Mostly overcast again, with an occasional drop, but nothing more than a tease of rain. Leaving Blanco on 165, a small farm road with not much of a shoulder. Quite a few cars zooming past, presumably commuting off to Austin. Land dampened out some, though there were still a few valleys to cross with their sharp declines and hills on the other side. Made good time to Wimberley though.
While cycling one can follow what area one is in by the major newspapers offered along the way. Have been following a police drug corruption sting out of San Antonio the past few days and was still able to get San Antonio papers. However, Houston becoming more prominent as well.
More farm road leaving Wimberley, with slightly less traffic. Still farms along the way, though could tell this was a more urban area as included curbside trash pickup. A number of smaller "hobby" farms and not as many big ranches anymore. From Wimberley, 19 miles further was Kyle and a crossing of I-35. In this area, new subdivisions and home lots for sale. Live in the country and commute to Austin!
East of Kyle, could tell I was leaving
hill country. The land flattened out and allowed for crops as well as farm
animals. Saw first oil wells as well. Still lots of traffic, and
made a short day today and stopped in Lockhart.
Meandering roads today following the Adventure Cycling route. As I left Lockhart at first light, people already busy putting out goods for Saturday morning flea market sales. Calmer traffic as I headed up TX 20 through some gently rolling hills towards Bastrop. Lots of wildflowers out today, bluebonnets and also red flowers, yellow flowers and other blues. Lush grass and still lots of cattle along the way. Despite what the sign says above right, clerk at Rockne grocery told me the bluebonnet pies/cookies don't really have bluebonnets in them.
Busy traffic outside Bastrop where I merged with TX 71. Fortunately, also a wide shoulder. Not much later cut through the older part of Bastrop before turning off and through Bastrop State Park.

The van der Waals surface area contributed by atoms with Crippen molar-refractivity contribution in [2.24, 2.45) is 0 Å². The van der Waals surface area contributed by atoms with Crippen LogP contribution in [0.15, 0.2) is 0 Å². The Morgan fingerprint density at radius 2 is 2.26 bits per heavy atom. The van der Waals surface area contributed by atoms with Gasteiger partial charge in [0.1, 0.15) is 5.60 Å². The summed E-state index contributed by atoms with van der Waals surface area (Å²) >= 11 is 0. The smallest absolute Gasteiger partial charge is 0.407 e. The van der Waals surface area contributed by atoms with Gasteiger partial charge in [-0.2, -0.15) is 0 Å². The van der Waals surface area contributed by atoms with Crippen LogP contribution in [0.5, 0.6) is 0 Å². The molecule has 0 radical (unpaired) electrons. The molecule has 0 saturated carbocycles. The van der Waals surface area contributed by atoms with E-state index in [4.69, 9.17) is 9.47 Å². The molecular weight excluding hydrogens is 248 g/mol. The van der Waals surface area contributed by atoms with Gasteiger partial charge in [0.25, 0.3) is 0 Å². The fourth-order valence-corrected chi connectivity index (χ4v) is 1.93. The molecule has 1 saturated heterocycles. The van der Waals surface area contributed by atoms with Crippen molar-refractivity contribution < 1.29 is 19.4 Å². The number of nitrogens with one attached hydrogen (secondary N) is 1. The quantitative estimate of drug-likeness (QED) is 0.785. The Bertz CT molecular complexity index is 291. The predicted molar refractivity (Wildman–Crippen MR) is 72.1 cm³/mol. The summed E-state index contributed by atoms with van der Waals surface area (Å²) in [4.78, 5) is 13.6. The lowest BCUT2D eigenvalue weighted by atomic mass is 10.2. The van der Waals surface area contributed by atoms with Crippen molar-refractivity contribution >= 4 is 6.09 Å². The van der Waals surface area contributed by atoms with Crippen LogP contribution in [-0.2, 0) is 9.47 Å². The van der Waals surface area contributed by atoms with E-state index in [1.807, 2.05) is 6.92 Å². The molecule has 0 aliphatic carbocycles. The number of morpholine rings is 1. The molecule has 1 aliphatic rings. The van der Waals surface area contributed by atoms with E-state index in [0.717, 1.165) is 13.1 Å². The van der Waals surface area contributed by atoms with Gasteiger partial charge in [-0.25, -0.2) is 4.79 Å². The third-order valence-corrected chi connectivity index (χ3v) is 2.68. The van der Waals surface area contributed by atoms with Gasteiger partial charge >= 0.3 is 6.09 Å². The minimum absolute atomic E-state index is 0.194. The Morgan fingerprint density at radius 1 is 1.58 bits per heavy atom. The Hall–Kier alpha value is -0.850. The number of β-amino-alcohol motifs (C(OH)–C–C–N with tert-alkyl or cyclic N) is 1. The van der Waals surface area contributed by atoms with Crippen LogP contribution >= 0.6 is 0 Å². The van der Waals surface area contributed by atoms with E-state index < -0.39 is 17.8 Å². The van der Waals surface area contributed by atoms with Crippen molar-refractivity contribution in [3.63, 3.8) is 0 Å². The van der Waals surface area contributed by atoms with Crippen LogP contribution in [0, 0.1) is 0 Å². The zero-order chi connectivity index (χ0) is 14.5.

Next 13 miles through Bastrop and Buescher State Parks were along a peaceful winding route through pine trees and quiet back roads. The road would twist and turn, dip and climb around corners. Fun, Saturday morning ride I shared with quite a few local cyclists.
After Buescher park, the route followed 153 for 10 miles to Winchester. Picture above left shows that as the land gets flatter, the water towers are placed on stilts. Picture at right shows the Methodist Church in Winchester. Most churches here are Baptist churches though also see a mixture of Lutheran, Methodist and Catholic churches. Definitely in the bible belt here.
Winchester store was closed, but fortunately found a nice small store/restaurant (Hajek's) at intersection of 153 and US 77. Good lunch and chance to get road information from the patrons. Route headed south last seven miles to La Grange along busy US 77. Shoulders again and first rumble strips for a while.
No room at the inn. Oak Motel was full, due to Antique festival. We called to the other motel and made a reservation. As I cycled out to the motel, found out there were actually three other motels and I hadn't thought to ask which one. Went to all three and found my room at the third one.
So far have
been enjoying this first month on the road. Definitely some interesting
contrasts as I head slowly eastwards across the US.
Unless otherwise specified, this page © Copyright 2001-2002, Mike Vermeulen